What I get from this is:  Insulin is not required for glucose to be transported into fat cells, knocking another leg out from under the whole insulin fat dysregulation theory.

4 comments:

MM said...

If insulin is really not required to store glucose as fat then why do type 1 diabetics who make no, or very little insulin lose weight like crazy, and can't gain weight until they're put in insulin shots?

CarbSane said...

Insulin's main action in adipose tissue is to suppress lipolysis/release, which is why both forms of diabetes, Type 1 = absence of insulin, Type 2 = resistance to the actions of insulin, are characterized by elevated NEFA (free fatty acids). The Trig/FA cycle is crucial for life and occurs even during starvation. Untreated T1's would probably die even more quickly if they didn't have at least a marginally functional Trig/FA cycle. Unfortunately their equilibrium leaves way too many NEFA/FFA out in circulation where it may get stored in other tissues and do damage. Drugs that block glyceroneogenesis cause weight loss and/or reduced weight gain as well.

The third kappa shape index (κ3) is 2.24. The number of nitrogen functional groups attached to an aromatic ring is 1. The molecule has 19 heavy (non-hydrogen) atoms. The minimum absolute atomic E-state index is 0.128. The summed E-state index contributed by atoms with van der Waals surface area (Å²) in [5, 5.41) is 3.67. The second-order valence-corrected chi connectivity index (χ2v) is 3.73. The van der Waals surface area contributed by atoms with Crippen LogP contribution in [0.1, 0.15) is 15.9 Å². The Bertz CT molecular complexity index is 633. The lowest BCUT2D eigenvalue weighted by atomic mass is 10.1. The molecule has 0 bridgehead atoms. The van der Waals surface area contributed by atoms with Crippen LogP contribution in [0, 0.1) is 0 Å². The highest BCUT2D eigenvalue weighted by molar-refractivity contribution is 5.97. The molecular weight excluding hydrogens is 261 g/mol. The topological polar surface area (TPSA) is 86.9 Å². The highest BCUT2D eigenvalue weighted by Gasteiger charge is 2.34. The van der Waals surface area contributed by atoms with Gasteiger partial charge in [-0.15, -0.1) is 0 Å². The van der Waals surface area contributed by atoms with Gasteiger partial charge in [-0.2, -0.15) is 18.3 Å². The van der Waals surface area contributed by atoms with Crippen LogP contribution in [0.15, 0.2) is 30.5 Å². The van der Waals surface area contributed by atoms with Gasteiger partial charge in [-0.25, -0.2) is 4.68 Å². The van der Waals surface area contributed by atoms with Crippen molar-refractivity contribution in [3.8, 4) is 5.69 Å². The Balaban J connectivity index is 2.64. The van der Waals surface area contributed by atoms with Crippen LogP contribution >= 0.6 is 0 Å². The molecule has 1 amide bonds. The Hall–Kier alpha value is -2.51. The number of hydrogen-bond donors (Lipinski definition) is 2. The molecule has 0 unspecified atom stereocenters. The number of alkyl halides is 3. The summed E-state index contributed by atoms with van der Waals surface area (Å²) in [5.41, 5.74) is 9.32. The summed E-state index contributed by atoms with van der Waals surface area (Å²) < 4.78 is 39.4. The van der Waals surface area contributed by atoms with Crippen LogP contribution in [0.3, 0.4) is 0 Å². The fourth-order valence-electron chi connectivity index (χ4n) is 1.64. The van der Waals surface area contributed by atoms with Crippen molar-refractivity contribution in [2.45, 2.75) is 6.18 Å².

Nigel Kinbrum said...

MM, people with insufficient insulin wee out loads of calories as glucose (& ketones) due to uncontrolled glucogenesis & ketogenesis. I suppose you could call that a "Metabolic Advantage" if it wasn't for the fact that it usually proves fatal.

See also Insulin: An Undeserved Bad Reputation, Part 4: The Biggest Insulin Myth of Them All

James Krieger said...

To add to CarbSane's comment, insulin also helps prevent runaway lipolysis and proteolysis. Without insulin, you have massive lipolysis and proteolysis (and the high rate of gluconeogenesis from the protein breakdown), meaning the person starts to lose massive amounts of both lean and fat tissue. This is why someone without insulin loses weight like crazy.